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Elmhurst Medical Center staff thank Sailors for their response during the pandemic at a farewell ceremony in New York City, June 3. 

The coronavirus has shined a light onto the capabilities of the military health care system, and medics are responding, the assistant secretary of defense for health affairs said.

Thomas McCaffery recently told the Defense Writers Group that he spends most of his time on the Military Health System’s response to COVID-19.

Not surprising, as he ensures the health of the force and that forces are capable and ready, if called on to deploy.

McCaffery, who came to the job in 2017 from time in the private sector and at health care systems, was struck by the short-term nature of the system when he first came on board. “One of the things that I found really interesting, and somewhat challenging, was the fact that, in the military … there is continual change in leadership levels,” he said.

He said he was struck that leadership positions turn over every two or three years, very different from his time in the civilian sector. “I was like, ‘Wow, now that’s a challenging dynamic,’” he said.

This works against long-term issues, but there’s a flip side, he noted. “That is, our uniform leaders and our civilians are very, very good at adapting to change, and it’s not something unique; they’re used to it,” he said. “It’s part of the culture, part of their DNA. The health system leadership pivoted easily when the pandemic hit,” he added.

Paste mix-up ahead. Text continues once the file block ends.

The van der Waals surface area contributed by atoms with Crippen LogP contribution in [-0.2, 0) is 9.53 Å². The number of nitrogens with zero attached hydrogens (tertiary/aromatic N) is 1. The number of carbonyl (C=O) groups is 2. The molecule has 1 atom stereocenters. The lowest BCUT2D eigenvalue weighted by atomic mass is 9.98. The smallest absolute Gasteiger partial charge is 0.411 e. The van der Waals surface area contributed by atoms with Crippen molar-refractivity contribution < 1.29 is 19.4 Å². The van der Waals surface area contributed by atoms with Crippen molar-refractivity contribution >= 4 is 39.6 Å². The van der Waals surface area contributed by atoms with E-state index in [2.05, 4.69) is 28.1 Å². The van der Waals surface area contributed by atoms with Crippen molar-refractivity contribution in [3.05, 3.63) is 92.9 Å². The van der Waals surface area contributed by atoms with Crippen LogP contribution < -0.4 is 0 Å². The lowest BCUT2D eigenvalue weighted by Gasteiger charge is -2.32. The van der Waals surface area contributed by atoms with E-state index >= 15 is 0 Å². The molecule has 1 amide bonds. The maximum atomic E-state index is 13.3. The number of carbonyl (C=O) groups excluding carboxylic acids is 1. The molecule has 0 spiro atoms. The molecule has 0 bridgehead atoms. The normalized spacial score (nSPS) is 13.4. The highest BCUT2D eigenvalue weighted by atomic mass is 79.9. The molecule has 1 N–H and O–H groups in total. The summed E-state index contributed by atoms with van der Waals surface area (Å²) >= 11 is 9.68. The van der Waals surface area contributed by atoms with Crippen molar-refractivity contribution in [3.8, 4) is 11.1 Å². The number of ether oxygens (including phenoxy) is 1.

The deployment of hospital ships to New York City and Los Angeles; and medical units to Seattle, Denver and Dallas; and sharing medical equipment with civilian hospitals are just some of the issues to which the system had to adjust, McCaffery said.

When U.S. medical forces are deployed, they usually are going overseas or perhaps to domestic areas affected by emergencies, like hurricanes, he said, and they deal with trauma rather than disease. “This was a very different enemy,” McCaffery said. “As we saw in New York City, we had several hundred

of our uniformed medical providers actually helping staff civilian hospitals.”

Another aspect is research, he said, and the Military Health System has been able to deal with the pandemic. “I kind of consider myself fairly educated on healthcare, but it wasn’t until I got here (that I began) to realize the enormous role that the Military Health System plays in medical research and development,” he said.

The military has a long-standing research arm that developed treatments for malaria, yellow fever and more, to protect Service members deployed around the world, McCaffery said. “Obviously, we do research on vaccines, medical countermeasures for military purposes, keeping our troops safe. But we were very quick to pivot and leverage that kind of research that has already been going on for our military purposes, to … vaccine research and development for COVID therapeutics for treatment.”